TEG Platelet Mapping and Impedance Aggregometry to Predict Platelet Transfusion During Cardiopulmonary Bypass in Pediatric Patients

Front Pediatr. 2019 Dec 12;7:509

TEG-PM ADP may provide more clinically relevant information regarding platelet function compared to the MEIA at the ADP receptor in children requiring cardiopulmonary bypass.

Background

Cardiopulmonary bypass-related platelet dysfunction can increase the risk of intra- and post-operative bleeding in children undergoing cardiac surgery. More accurate laboratory tests that identify acquired platelet abnormalities could allow for rapid identification of patients at risk of bleeding and provide therapies that could reduce bleeding and platelet transfusions. We hypothesized that thromboelastography with platelet mapping (TEG-PM) and multiple electrode impedance aggregometry (MEIA) as functional measures of platelet function would predict who will require platelet transfusion. Our secondary hypothesis was that platelet aggregation at both arachidonic acid (AA) and adenosine diphosphate (ADP) receptors would correlate between TEG-PM and MEIA results.

Methods

In this prospective study from August 2013 to December 2015, children from newborn to 5 years of age with congenital heart disease undergoing cardiopulmonary bypass had blood samples collected and analyzed at four time points: pre-bypass, post-bypass, post-operatively on arrival to the Cardiac Intensive Care Unit, and 24 h after arrival.

Results

Of the 44 patients analyzed, the 10 patients who received peri-operative platelet transfusion were significantly younger (p = 0.05), had higher STAT (Society of Thoracic Surgeons-European Association for Cardio-Thoracic Surgery) Mortality Categories (p < 0.002) and longer cardiopulmonary bypass times (p = 0.02). In univariate analysis, four variables were associated with peri-operative platelet transfusion: pre-operative age [OR 0.95 (0.93, 0.98), p = 0.03], cardiopulmonary bypass time [1.5 (1.31, 1.68), p = 0.008], STAT Mortality Category [3.64 (3.40, 3.87), p < 0.001], and TEG-PM ADP [0.79 (0.65, 0.93), p = 0.04]. ROC analysis demonstrated moderate predictive value of TEG-PM ADP with AUC of 0.745 (0.59, 0.91). A TEG-PM ADP value of less than or equal to 21 had 85% sensitivity and 70% specificity for platelet transfusion. In the multivariate analysis, only STAT Mortality Category predicted platelet transfusion. TEG-PM and MEIA results correlated for the AA receptor at all 4 time points, but the same tests at the ADP receptors did not correlate.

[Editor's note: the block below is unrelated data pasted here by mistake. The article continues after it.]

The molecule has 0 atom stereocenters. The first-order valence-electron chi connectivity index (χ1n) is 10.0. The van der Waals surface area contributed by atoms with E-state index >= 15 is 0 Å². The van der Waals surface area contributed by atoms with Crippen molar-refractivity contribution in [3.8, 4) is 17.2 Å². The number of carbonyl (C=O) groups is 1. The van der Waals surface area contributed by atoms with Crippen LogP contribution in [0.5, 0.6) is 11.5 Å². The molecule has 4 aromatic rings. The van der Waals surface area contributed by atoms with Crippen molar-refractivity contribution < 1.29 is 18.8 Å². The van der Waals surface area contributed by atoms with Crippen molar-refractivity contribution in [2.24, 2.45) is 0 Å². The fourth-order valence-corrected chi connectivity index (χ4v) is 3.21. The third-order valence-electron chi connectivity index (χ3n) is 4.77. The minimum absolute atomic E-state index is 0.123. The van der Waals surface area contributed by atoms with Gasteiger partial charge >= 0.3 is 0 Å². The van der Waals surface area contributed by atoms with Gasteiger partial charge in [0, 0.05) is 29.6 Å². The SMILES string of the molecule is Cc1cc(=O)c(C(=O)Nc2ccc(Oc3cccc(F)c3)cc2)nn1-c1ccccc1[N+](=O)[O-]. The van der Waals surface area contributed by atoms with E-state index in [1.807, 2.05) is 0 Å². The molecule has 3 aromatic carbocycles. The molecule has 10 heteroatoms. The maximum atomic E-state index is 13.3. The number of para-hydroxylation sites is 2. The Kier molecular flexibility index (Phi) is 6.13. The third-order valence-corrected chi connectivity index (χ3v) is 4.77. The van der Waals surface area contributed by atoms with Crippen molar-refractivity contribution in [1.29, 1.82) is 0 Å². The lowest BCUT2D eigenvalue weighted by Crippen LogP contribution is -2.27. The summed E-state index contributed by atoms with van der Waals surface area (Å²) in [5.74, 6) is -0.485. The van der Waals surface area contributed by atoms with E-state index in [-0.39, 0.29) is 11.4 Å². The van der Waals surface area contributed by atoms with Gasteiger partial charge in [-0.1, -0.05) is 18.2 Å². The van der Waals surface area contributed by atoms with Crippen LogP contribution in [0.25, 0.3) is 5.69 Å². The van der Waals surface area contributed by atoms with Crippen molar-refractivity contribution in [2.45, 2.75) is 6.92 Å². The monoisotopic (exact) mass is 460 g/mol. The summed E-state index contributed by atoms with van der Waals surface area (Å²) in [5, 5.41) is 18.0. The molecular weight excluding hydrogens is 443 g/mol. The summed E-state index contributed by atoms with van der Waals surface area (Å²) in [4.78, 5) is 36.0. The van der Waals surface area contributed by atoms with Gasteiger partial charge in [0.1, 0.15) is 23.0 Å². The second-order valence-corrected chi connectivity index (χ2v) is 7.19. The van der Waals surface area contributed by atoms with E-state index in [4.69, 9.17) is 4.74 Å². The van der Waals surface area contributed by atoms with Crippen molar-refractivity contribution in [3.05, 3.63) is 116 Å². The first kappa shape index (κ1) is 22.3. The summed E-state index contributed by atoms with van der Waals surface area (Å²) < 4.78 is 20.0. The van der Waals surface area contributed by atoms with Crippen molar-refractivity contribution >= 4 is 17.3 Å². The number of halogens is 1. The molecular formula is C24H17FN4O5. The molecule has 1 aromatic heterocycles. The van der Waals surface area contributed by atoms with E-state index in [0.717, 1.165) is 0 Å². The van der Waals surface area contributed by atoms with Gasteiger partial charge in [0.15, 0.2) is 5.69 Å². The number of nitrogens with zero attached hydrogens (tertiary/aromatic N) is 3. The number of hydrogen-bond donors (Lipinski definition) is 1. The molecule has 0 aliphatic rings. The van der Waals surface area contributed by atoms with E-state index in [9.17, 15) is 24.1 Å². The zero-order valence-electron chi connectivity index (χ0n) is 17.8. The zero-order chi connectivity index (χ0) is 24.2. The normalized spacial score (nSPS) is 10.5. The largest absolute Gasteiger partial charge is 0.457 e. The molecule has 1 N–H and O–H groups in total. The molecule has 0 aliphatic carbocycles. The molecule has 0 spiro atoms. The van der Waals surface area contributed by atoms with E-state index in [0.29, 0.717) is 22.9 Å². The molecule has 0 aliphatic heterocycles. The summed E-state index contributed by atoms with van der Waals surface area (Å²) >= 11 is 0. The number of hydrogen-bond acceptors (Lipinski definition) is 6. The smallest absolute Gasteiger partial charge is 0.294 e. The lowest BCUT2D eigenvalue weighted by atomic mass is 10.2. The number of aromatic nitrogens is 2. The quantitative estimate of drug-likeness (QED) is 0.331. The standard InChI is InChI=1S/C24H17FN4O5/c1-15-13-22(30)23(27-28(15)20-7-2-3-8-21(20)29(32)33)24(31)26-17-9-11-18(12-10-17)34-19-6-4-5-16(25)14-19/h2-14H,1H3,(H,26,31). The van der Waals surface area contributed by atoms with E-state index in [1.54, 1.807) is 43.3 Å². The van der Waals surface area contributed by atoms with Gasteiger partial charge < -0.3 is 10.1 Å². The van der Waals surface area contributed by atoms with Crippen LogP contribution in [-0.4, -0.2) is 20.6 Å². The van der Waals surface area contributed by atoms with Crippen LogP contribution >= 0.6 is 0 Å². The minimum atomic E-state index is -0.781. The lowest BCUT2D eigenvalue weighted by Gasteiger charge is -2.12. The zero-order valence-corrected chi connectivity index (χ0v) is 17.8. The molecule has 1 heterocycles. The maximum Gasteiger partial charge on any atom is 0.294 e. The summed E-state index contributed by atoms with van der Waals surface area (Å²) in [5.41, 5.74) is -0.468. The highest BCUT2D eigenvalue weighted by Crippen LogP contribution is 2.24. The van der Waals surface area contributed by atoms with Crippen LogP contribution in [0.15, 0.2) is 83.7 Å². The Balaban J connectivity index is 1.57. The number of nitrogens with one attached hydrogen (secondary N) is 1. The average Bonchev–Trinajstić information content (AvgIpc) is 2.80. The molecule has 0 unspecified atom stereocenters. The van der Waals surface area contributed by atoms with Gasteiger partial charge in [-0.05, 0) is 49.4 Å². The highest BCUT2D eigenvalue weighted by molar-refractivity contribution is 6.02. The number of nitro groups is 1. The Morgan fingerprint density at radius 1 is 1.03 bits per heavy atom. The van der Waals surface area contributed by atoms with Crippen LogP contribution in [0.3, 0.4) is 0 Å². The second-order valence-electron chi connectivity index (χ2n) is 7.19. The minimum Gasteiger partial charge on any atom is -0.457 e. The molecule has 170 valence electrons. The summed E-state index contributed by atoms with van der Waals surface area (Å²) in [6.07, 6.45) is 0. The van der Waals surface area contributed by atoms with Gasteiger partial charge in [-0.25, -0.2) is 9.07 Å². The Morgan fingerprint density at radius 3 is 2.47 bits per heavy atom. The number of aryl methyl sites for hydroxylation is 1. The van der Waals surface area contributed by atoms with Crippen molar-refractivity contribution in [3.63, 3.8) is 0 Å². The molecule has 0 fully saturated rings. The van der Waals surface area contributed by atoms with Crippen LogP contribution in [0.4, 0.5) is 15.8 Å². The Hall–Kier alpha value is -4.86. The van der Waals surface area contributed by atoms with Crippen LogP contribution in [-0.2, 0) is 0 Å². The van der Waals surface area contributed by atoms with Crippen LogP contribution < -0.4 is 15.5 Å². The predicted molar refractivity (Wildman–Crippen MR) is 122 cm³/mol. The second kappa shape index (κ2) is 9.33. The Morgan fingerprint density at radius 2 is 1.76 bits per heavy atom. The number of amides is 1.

Conclusions

TEG-PM ADP may provide more clinically relevant information regarding platelet function compared to the MEIA at the ADP receptor in children requiring cardiopulmonary bypass. There was limited correlation between TEG-PM and MEIA results which raises a concern about the accuracy of these tests at the ADP receptor. Lower pre-operative TEG-PM ADP MA may predict intra-operative platelet transfusions; however, larger studies are needed to determine the utility of TEG-PM and MEIA in guiding platelet transfusions in this population.